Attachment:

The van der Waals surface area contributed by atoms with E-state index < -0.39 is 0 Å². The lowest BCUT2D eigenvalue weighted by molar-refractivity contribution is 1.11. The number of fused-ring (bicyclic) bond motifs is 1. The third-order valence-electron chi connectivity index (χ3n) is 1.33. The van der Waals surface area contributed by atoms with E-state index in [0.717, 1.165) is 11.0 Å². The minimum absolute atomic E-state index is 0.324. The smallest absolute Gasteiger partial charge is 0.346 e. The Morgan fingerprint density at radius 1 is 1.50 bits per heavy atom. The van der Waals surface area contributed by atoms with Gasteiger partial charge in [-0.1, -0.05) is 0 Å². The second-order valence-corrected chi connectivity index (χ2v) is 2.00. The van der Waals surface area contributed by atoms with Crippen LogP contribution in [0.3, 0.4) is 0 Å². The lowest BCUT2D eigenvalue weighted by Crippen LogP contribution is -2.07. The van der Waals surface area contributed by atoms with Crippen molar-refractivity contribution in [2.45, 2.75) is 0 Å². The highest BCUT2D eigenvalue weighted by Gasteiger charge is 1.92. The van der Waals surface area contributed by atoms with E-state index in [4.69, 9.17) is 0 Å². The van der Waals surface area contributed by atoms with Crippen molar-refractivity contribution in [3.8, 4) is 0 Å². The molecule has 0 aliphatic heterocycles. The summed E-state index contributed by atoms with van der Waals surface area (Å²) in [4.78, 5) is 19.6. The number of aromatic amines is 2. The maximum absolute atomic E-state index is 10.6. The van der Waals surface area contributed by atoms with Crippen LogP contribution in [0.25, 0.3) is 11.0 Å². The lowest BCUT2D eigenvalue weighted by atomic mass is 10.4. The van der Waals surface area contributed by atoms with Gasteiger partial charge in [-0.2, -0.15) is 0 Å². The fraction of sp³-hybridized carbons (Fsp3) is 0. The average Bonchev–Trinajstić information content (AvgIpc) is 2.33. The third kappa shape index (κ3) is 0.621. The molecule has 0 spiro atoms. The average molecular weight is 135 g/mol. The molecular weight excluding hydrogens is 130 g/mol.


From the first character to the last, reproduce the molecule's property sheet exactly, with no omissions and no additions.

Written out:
The van der Waals surface area contributed by atoms with E-state index < -0.39 is 0 Å². The lowest BCUT2D eigenvalue weighted by molar-refractivity contribution is 1.11. The number of fused-ring (bicyclic) bond motifs is 1. The third-order valence-electron chi connectivity index (χ3n) is 1.33. The van der Waals surface area contributed by atoms with E-state index in [0.717, 1.165) is 11.0 Å². The minimum absolute atomic E-state index is 0.324. The smallest absolute Gasteiger partial charge is 0.346 e. The Morgan fingerprint density at radius 1 is 1.50 bits per heavy atom. The van der Waals surface area contributed by atoms with Gasteiger partial charge in [-0.1, -0.05) is 0 Å². The second-order valence-corrected chi connectivity index (χ2v) is 2.00. The van der Waals surface area contributed by atoms with Crippen LogP contribution in [0.3, 0.4) is 0 Å². The lowest BCUT2D eigenvalue weighted by Crippen LogP contribution is -2.07. The van der Waals surface area contributed by atoms with Crippen molar-refractivity contribution in [2.45, 2.75) is 0 Å². The highest BCUT2D eigenvalue weighted by Gasteiger charge is 1.92. The van der Waals surface area contributed by atoms with E-state index in [4.69, 9.17) is 0 Å². The van der Waals surface area contributed by atoms with Crippen molar-refractivity contribution in [3.8, 4) is 0 Å². The molecule has 0 aliphatic heterocycles. The summed E-state index contributed by atoms with van der Waals surface area (Å²) in [4.78, 5) is 19.6. The number of aromatic amines is 2. The maximum absolute atomic E-state index is 10.6. The van der Waals surface area contributed by atoms with Crippen LogP contribution in [0.25, 0.3) is 11.0 Å². The lowest BCUT2D eigenvalue weighted by atomic mass is 10.4. The van der Waals surface area contributed by atoms with Gasteiger partial charge in [-0.2, -0.15) is 0 Å². The fraction of sp³-hybridized carbons (Fsp3) is 0. The average Bonchev–Trinajstić information content (AvgIpc) is 2.33. The third kappa shape index (κ3) is 0.621. The molecule has 0 spiro atoms. The average molecular weight is 135 g/mol. The molecular weight excluding hydrogens is 130 g/mol.